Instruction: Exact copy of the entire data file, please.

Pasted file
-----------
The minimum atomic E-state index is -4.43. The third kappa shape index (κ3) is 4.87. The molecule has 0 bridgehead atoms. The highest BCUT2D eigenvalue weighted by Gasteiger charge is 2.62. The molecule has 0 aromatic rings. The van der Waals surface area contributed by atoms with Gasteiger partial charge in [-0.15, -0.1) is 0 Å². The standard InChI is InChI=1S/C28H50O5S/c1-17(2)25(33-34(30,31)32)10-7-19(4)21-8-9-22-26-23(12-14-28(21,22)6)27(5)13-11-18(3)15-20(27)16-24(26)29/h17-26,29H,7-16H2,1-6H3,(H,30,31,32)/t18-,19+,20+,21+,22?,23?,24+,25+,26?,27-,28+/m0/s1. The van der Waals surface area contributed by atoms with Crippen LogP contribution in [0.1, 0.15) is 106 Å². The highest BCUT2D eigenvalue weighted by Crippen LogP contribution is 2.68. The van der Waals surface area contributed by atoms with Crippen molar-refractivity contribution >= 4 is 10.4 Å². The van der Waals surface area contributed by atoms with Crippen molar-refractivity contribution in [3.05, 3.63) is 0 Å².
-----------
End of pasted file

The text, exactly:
The minimum atomic E-state index is -4.43. The third kappa shape index (κ3) is 4.87. The molecule has 0 bridgehead atoms. The highest BCUT2D eigenvalue weighted by Gasteiger charge is 2.62. The molecule has 0 aromatic rings. The van der Waals surface area contributed by atoms with Gasteiger partial charge in [-0.15, -0.1) is 0 Å². The standard InChI is InChI=1S/C28H50O5S/c1-17(2)25(33-34(30,31)32)10-7-19(4)21-8-9-22-26-23(12-14-28(21,22)6)27(5)13-11-18(3)15-20(27)16-24(26)29/h17-26,29H,7-16H2,1-6H3,(H,30,31,32)/t18-,19+,20+,21+,22?,23?,24+,25+,26?,27-,28+/m0/s1. The van der Waals surface area contributed by atoms with Crippen LogP contribution in [0.1, 0.15) is 106 Å². The highest BCUT2D eigenvalue weighted by Crippen LogP contribution is 2.68. The van der Waals surface area contributed by atoms with Crippen molar-refractivity contribution >= 4 is 10.4 Å². The van der Waals surface area contributed by atoms with Crippen molar-refractivity contribution in [3.05, 3.63) is 0 Å².